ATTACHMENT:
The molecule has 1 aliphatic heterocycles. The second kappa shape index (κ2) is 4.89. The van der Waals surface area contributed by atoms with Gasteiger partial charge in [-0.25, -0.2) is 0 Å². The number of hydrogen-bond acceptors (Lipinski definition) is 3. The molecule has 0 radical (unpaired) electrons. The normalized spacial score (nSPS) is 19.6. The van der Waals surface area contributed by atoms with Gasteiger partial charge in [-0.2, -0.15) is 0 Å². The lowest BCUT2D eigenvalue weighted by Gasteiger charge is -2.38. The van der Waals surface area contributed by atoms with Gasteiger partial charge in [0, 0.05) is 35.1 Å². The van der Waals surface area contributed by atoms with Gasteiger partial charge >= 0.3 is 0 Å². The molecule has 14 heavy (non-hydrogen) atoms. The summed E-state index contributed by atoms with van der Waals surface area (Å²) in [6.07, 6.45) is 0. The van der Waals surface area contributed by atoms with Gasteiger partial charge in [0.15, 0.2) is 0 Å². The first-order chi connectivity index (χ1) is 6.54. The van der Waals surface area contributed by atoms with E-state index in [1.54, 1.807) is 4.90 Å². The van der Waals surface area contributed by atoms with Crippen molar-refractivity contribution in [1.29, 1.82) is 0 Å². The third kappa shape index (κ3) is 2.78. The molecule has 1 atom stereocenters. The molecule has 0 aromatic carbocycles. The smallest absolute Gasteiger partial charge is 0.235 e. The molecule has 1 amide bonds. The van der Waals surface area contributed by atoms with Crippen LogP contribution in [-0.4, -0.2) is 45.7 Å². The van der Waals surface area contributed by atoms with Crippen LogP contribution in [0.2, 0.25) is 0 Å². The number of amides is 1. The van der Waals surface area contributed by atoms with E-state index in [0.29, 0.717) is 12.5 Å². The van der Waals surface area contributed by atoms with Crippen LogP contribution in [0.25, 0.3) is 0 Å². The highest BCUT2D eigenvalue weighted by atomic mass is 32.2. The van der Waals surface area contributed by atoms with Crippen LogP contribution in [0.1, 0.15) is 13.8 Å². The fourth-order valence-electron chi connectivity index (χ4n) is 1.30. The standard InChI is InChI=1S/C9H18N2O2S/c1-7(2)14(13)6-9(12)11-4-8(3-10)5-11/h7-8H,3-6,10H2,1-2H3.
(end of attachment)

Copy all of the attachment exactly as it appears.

The molecule has 1 aliphatic heterocycles. The second kappa shape index (κ2) is 4.89. The van der Waals surface area contributed by atoms with Gasteiger partial charge in [-0.25, -0.2) is 0 Å². The number of hydrogen-bond acceptors (Lipinski definition) is 3. The molecule has 0 radical (unpaired) electrons. The normalized spacial score (nSPS) is 19.6. The van der Waals surface area contributed by atoms with Gasteiger partial charge in [-0.2, -0.15) is 0 Å². The lowest BCUT2D eigenvalue weighted by Gasteiger charge is -2.38. The van der Waals surface area contributed by atoms with Gasteiger partial charge in [0, 0.05) is 35.1 Å². The van der Waals surface area contributed by atoms with Gasteiger partial charge >= 0.3 is 0 Å². The molecule has 14 heavy (non-hydrogen) atoms. The summed E-state index contributed by atoms with van der Waals surface area (Å²) in [6.07, 6.45) is 0. The van der Waals surface area contributed by atoms with Gasteiger partial charge in [0.15, 0.2) is 0 Å². The first-order chi connectivity index (χ1) is 6.54. The van der Waals surface area contributed by atoms with E-state index in [1.54, 1.807) is 4.90 Å². The van der Waals surface area contributed by atoms with Crippen molar-refractivity contribution in [1.29, 1.82) is 0 Å². The third kappa shape index (κ3) is 2.78. The molecule has 1 atom stereocenters. The molecule has 0 aromatic carbocycles. The smallest absolute Gasteiger partial charge is 0.235 e. The molecule has 1 amide bonds. The van der Waals surface area contributed by atoms with Crippen LogP contribution in [-0.4, -0.2) is 45.7 Å². The van der Waals surface area contributed by atoms with Crippen LogP contribution in [0.2, 0.25) is 0 Å². The number of amides is 1. The van der Waals surface area contributed by atoms with E-state index in [0.29, 0.717) is 12.5 Å². The van der Waals surface area contributed by atoms with Crippen LogP contribution in [0.25, 0.3) is 0 Å². The highest BCUT2D eigenvalue weighted by atomic mass is 32.2. The van der Waals surface area contributed by atoms with Crippen LogP contribution in [0.1, 0.15) is 13.8 Å². The fourth-order valence-electron chi connectivity index (χ4n) is 1.30. The standard InChI is InChI=1S/C9H18N2O2S/c1-7(2)14(13)6-9(12)11-4-8(3-10)5-11/h7-8H,3-6,10H2,1-2H3.